The irony is that I left The Shock Doctrine alongside No Logo for years on my shelves, confident that I knew what it was about.  Disaster capitalism?  How businesses move in devastated zones to make money?  Tell me something new, Klein.  But it turns out that I didn’t fully understand the thesis of the book, because what Klein is after is really a history of the past 35 years in global politics, as influenced by graduates of the University of Chicago School of Economics.

If you don’t know about Chicago School Economics and their high guru Milton Friedman, you have a lot of catching up to do on free-market theory concepts.  But what Klein does is connect the dots until we’re looking at 35 years of intervention by Friedman-inspired “Chicago Boys” whenever there’s a traumatic political upheaval in the world.  The list of “shock doctrine” sites is long and terrible, going from Chile to Iraq but hitting destinations such as Bolivia, South Africa and Russia along the way.  Klein’s main thesis is that since voting populations does not like, want or accept right-wing economic policies, it’s best to put them in place during times of crises or panic when everyone is too terrified to protest.  If it sounds familiar, well, it should: As Klein suggests, the reforms implemented in New Orleans in the wake of Katrina were simply the homecoming party of techniques successfully field-tested elsewhere in the world.

The worst thing is that it doesn’t take a conspiracy theory to support her claims: simply a list of people who think along the same lines, and who feel that it’s a good thing to send public dollars into private pockets.  Greed is a powerful thing, and it makes for excellent friends if ever some of the greedy get in positions of influence.  It all makes up for infuriating reading: by the time Klein ran down the list of links between the Bush administration and the oil industry, I was openly wondering how much more of this I could take before I had to stop reading the book and take a breath.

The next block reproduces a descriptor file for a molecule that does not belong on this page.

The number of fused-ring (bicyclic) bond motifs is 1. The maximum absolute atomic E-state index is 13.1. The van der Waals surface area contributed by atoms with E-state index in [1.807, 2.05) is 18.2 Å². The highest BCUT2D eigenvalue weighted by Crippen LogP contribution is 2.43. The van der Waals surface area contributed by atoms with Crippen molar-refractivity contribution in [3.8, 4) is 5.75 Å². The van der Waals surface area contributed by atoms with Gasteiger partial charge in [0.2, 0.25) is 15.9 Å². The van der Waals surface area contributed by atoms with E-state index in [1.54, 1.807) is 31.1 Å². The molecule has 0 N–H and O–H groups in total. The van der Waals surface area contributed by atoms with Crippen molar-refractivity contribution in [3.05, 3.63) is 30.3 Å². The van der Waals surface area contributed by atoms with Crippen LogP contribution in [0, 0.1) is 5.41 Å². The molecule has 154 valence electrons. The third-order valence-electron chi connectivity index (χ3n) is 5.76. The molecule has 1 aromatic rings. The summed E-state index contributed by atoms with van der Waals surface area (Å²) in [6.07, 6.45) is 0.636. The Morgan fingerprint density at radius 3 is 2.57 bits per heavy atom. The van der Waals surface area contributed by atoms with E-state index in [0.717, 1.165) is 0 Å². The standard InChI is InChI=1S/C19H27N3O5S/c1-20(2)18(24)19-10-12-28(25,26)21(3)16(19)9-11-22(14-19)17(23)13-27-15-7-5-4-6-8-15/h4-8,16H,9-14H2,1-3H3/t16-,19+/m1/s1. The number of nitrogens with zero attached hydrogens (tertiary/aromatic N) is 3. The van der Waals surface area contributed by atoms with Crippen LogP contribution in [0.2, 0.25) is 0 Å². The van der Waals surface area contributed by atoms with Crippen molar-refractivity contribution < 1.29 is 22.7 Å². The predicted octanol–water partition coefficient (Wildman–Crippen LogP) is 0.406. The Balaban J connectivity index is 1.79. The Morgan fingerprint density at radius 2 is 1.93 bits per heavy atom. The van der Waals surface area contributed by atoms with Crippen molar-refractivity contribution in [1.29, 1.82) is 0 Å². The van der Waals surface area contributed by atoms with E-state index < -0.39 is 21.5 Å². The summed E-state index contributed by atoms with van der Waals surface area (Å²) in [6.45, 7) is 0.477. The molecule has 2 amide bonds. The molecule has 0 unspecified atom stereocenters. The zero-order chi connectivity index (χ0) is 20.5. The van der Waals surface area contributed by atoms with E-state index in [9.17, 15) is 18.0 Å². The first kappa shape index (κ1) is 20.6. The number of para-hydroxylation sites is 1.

For intellectual honesty’s sake, I should probably note that there are a few annoying things about The Shock Doctrine.  The first is a feature of every left-leaning attempt to present another version of history (I’m looking at you, Howard Zinn): They tend to presume that you already know the conventional version of history.  If not, quite a few important details are left off, and trying to fit them in the narrative can take some research.  Second; Klein’s comparisons between economic shock therapy and psychiatric electroshocks is provocative and memorable, but it does sensationalize the issue and leaves it open to criticism of irrelevance.  Finally; it’s a big, big subject and the book does take a number of shortcuts.  This being said, I’m not going to insist on any of those issues as problems: Frankly, I had far too much fun reading a selection of one-star reviews of the book on Amazon (many of them personally offended than anyone would say something against Friedman; others simply reading off the same right-wing talking points) to give any comfort to those who are predisposed to hate the book.